Firefighters have been forced to work from roofs during major storms without proper fall protection gear, according to their union, which has made an official complaint to the territory's work safety watchdog.
The United Firefighters Union has complained to WorkSafe ACT, claiming the lives of its members were being put at risk by inadequate protection when working on roofs.
The union's ACT branch secretary David Livingstone said he had repeatedly raised the issue with ACT Fire and Rescue, but that little had been done.
''It's an issue we've raised with the brigade a few times, it's also been raised through the OH&S committee, and it just hasn't been resolved,'' Mr Livingstone said.
''Our understanding is that the brigade has had the equipment and the training materials for some years, I don't know how long, they just haven't implemented them.''
Mr Livingstone said he believed ''money and time'' were the main reasons preventing the fall protection measures from being implemented.
But the Emergency Services Agency rejected the union's allegations.
A spokesman said all recruits received training to safely work on roofs, and that firefighters were subject to proficiency tests when going for promotion.
ACT Fire and Rescue has 38 firefighters, 11 station officers and two commanders proficient in working on roofs and vertical rescue on shift at any one time, according to the spokesman.
''Every fire truck carries sufficient ropes, harnesses and associated rescue and safety equipment for that crew to work on a roof,'' the spokesman said.
''Additional and more specialist equipment is available on the dedicated vertical rescue vehicle at Kambah.''
New fall protection gear has also been purchased, according to the spokesman, and will be handed out across the brigade following training. ''Working on roofs is part of the risks firefighters take in protecting Canberrans from fire and storm-related events,'' the spokesman said.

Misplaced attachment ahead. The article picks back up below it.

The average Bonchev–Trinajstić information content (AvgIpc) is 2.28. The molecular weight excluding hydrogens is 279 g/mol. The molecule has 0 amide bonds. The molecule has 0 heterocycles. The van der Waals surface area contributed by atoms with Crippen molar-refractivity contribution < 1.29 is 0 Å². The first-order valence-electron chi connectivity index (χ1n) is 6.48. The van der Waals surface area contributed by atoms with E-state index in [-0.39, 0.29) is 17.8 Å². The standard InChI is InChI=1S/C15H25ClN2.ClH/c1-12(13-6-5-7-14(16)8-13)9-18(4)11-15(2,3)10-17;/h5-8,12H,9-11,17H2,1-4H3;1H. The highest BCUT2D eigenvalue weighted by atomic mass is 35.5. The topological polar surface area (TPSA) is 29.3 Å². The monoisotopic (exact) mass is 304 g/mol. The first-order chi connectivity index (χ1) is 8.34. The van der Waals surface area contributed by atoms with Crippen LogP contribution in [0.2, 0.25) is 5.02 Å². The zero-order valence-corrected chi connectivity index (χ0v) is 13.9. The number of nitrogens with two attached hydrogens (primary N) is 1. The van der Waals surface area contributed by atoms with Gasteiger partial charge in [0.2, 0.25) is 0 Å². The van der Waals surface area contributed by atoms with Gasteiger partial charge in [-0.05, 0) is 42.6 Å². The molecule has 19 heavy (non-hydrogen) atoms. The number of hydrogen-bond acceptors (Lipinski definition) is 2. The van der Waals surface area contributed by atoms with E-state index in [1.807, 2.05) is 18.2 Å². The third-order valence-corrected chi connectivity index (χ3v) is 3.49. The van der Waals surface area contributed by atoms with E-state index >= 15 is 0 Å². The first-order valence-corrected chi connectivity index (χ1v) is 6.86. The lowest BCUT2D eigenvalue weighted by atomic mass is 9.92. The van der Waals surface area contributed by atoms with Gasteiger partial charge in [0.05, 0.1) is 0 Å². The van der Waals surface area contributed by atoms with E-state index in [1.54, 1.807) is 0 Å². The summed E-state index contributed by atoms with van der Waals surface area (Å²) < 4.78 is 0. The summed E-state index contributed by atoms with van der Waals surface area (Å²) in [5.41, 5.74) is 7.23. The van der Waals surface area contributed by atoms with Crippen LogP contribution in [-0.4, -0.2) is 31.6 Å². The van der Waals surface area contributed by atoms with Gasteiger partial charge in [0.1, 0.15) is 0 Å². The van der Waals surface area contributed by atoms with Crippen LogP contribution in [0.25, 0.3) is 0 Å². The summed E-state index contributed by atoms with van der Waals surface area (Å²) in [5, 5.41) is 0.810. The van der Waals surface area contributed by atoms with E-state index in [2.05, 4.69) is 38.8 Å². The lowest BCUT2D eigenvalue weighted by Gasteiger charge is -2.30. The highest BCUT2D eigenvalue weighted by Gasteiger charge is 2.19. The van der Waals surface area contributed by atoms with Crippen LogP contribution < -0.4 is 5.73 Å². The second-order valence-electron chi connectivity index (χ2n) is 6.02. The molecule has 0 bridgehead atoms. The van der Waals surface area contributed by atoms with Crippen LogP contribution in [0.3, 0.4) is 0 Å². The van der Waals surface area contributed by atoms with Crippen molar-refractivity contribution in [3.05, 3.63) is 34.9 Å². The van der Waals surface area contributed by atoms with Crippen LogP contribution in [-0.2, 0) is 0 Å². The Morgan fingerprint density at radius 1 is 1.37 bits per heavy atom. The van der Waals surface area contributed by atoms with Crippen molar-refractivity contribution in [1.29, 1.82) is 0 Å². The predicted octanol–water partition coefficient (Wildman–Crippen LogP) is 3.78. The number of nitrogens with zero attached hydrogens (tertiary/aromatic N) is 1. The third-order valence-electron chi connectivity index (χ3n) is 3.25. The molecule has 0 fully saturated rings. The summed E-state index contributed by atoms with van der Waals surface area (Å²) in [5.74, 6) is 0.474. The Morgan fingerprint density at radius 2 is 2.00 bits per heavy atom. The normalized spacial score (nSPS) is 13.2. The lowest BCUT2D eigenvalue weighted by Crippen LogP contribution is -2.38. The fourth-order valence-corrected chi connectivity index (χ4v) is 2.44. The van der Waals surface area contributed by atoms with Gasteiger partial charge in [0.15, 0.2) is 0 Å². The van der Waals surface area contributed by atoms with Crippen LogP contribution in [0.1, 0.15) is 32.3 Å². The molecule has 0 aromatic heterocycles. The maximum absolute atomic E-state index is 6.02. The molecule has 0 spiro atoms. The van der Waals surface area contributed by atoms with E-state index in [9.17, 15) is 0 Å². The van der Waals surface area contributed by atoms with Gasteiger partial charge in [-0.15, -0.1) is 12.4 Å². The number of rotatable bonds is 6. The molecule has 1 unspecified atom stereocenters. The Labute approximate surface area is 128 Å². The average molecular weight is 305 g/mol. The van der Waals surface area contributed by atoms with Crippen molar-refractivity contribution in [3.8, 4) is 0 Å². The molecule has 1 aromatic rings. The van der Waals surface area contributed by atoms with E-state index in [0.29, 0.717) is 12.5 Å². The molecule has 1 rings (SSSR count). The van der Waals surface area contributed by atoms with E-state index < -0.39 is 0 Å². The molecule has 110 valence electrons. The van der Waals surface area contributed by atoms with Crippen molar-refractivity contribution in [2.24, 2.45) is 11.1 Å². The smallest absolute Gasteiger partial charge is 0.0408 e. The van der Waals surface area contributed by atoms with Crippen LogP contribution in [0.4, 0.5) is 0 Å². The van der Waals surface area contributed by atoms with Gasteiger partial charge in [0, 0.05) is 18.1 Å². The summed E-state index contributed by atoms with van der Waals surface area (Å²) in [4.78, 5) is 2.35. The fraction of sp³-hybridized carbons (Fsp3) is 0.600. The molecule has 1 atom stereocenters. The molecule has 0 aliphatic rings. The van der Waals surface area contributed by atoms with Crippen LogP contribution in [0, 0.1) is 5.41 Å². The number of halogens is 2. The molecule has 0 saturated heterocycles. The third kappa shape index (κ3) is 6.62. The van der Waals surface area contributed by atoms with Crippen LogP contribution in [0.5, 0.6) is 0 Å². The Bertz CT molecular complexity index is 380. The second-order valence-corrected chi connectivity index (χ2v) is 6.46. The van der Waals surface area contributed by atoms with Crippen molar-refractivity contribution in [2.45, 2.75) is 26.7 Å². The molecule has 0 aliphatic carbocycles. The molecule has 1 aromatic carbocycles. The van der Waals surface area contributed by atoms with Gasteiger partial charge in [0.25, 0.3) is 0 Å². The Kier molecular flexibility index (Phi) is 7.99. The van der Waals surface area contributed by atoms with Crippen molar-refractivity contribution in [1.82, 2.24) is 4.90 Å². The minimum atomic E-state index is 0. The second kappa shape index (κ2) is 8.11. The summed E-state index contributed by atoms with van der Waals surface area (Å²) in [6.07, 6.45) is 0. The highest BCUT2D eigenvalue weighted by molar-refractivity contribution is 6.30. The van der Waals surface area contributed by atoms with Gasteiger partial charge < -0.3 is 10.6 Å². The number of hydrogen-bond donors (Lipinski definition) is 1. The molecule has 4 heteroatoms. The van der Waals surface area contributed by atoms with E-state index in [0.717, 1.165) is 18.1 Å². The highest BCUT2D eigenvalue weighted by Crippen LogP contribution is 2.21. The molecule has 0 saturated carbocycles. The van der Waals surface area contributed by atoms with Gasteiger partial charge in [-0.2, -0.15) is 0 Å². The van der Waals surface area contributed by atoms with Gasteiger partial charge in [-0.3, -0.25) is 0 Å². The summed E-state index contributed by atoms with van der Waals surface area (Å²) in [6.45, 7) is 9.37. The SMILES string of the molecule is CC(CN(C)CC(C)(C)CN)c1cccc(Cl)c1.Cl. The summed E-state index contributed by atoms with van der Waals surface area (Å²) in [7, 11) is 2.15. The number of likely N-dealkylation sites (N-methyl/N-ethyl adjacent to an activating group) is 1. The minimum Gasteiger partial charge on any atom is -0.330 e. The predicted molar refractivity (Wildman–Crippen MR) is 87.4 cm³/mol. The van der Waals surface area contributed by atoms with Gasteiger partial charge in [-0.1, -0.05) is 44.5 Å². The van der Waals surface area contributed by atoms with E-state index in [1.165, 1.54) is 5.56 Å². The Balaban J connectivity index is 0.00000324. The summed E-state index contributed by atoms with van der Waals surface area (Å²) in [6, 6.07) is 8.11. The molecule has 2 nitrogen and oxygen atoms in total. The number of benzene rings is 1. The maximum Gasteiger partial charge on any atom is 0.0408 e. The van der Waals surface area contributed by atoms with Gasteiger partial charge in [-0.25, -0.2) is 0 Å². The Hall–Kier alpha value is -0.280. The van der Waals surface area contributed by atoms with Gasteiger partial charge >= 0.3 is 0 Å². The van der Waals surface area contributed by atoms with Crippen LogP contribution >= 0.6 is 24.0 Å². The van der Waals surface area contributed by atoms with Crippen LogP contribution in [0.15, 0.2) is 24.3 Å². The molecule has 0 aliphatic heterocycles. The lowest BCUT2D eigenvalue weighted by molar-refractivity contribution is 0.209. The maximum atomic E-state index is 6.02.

''ACTF&R is enhancing our current vertical rescue and working on roofs capability to ensure those risks to our firefighters are managed appropriately.''
Work Safety Commissioner Mark McCabe said he received the complaint on Friday, and was still in the preliminary stages of investigating.
Mr McCabe said he was taking the claims seriously. ''We now need to go and look at the other side of the coin from the employer, and work out what we're going to do,'' Mr McCabe said.
''It's a pretty important issue, but all we've got is that allegation at the moment.''
A painter died in March after falling from the roof of a residential home.
No fall protection equipment was found at his work site.
Mr Livingstone said: ''When you look at the painter who fell off the roof a little while ago, that was middle of the day, a nice sunny day, we're talking about firefighters up there with no protection during a massive storm event.
''The huge danger is that one of them is going to fall off.''
Firefighters are generally called on to work from roofs when the SES is swamped during major storms.
''The SES has all the training and safety gear they need to do the job,'' Mr Livingstone said.
''It's just that when we're doing their job, we don't have the same equipment.''
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